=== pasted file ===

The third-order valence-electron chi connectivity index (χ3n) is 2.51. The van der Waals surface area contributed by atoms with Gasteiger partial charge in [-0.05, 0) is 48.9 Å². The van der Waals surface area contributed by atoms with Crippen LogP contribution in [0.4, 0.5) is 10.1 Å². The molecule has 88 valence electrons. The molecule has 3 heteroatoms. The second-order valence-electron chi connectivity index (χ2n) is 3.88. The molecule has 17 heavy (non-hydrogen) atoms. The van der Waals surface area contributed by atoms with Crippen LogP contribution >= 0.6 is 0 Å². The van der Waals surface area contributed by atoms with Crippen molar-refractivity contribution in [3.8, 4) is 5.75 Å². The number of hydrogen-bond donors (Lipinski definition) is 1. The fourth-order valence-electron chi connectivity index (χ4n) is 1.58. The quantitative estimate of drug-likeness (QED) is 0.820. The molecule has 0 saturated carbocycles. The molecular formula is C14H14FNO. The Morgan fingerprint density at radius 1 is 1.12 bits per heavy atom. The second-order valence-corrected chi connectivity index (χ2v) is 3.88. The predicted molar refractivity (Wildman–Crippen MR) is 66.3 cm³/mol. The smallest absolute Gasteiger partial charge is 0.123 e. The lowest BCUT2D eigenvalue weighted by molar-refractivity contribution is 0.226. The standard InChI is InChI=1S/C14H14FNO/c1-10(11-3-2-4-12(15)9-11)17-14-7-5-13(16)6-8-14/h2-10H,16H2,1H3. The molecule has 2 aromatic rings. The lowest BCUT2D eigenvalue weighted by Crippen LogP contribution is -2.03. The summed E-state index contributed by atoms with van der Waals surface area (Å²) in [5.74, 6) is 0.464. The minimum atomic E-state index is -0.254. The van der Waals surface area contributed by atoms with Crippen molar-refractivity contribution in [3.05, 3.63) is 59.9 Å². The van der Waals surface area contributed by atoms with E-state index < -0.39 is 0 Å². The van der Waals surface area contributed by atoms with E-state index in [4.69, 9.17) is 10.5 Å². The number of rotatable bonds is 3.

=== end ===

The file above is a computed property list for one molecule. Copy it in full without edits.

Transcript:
The third-order valence-electron chi connectivity index (χ3n) is 2.51. The van der Waals surface area contributed by atoms with Gasteiger partial charge in [-0.05, 0) is 48.9 Å². The van der Waals surface area contributed by atoms with Crippen LogP contribution in [0.4, 0.5) is 10.1 Å². The molecule has 88 valence electrons. The molecule has 3 heteroatoms. The second-order valence-electron chi connectivity index (χ2n) is 3.88. The molecule has 17 heavy (non-hydrogen) atoms. The van der Waals surface area contributed by atoms with Crippen LogP contribution >= 0.6 is 0 Å². The van der Waals surface area contributed by atoms with Crippen molar-refractivity contribution in [3.8, 4) is 5.75 Å². The number of hydrogen-bond donors (Lipinski definition) is 1. The fourth-order valence-electron chi connectivity index (χ4n) is 1.58. The quantitative estimate of drug-likeness (QED) is 0.820. The molecule has 0 saturated carbocycles. The molecular formula is C14H14FNO. The Morgan fingerprint density at radius 1 is 1.12 bits per heavy atom. The second-order valence-corrected chi connectivity index (χ2v) is 3.88. The predicted molar refractivity (Wildman–Crippen MR) is 66.3 cm³/mol. The smallest absolute Gasteiger partial charge is 0.123 e. The lowest BCUT2D eigenvalue weighted by molar-refractivity contribution is 0.226. The standard InChI is InChI=1S/C14H14FNO/c1-10(11-3-2-4-12(15)9-11)17-14-7-5-13(16)6-8-14/h2-10H,16H2,1H3. The molecule has 2 aromatic rings. The lowest BCUT2D eigenvalue weighted by Crippen LogP contribution is -2.03. The summed E-state index contributed by atoms with van der Waals surface area (Å²) in [5.74, 6) is 0.464. The minimum atomic E-state index is -0.254. The van der Waals surface area contributed by atoms with Crippen molar-refractivity contribution in [3.05, 3.63) is 59.9 Å². The van der Waals surface area contributed by atoms with E-state index < -0.39 is 0 Å². The van der Waals surface area contributed by atoms with E-state index in [4.69, 9.17) is 10.5 Å². The number of rotatable bonds is 3.